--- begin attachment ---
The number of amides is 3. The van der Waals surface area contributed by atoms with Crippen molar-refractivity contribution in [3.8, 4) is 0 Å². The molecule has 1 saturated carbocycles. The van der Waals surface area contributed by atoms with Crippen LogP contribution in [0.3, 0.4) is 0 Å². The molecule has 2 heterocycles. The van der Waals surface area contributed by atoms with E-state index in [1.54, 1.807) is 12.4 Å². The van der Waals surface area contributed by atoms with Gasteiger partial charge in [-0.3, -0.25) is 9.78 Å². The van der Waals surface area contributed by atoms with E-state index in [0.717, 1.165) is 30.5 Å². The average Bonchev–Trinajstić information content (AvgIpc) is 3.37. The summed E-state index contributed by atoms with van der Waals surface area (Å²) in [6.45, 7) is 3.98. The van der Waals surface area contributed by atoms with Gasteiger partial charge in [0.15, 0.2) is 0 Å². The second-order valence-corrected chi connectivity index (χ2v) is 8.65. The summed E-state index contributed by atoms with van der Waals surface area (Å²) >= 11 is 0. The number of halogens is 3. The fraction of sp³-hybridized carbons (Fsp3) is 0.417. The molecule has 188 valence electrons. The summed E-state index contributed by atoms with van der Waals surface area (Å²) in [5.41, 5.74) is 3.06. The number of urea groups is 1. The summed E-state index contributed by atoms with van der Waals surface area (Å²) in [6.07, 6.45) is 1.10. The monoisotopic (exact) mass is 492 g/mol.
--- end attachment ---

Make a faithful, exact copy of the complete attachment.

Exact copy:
The number of amides is 3. The van der Waals surface area contributed by atoms with Crippen molar-refractivity contribution in [3.8, 4) is 0 Å². The molecule has 1 saturated carbocycles. The van der Waals surface area contributed by atoms with Crippen LogP contribution in [0.3, 0.4) is 0 Å². The molecule has 2 heterocycles. The van der Waals surface area contributed by atoms with E-state index in [1.54, 1.807) is 12.4 Å². The van der Waals surface area contributed by atoms with Gasteiger partial charge in [-0.3, -0.25) is 9.78 Å². The van der Waals surface area contributed by atoms with E-state index in [0.717, 1.165) is 30.5 Å². The average Bonchev–Trinajstić information content (AvgIpc) is 3.37. The summed E-state index contributed by atoms with van der Waals surface area (Å²) in [6.45, 7) is 3.98. The van der Waals surface area contributed by atoms with Gasteiger partial charge in [0.15, 0.2) is 0 Å². The second-order valence-corrected chi connectivity index (χ2v) is 8.65. The summed E-state index contributed by atoms with van der Waals surface area (Å²) >= 11 is 0. The number of halogens is 3. The fraction of sp³-hybridized carbons (Fsp3) is 0.417. The molecule has 188 valence electrons. The summed E-state index contributed by atoms with van der Waals surface area (Å²) in [5.41, 5.74) is 3.06. The number of urea groups is 1. The summed E-state index contributed by atoms with van der Waals surface area (Å²) in [6.07, 6.45) is 1.10. The monoisotopic (exact) mass is 492 g/mol.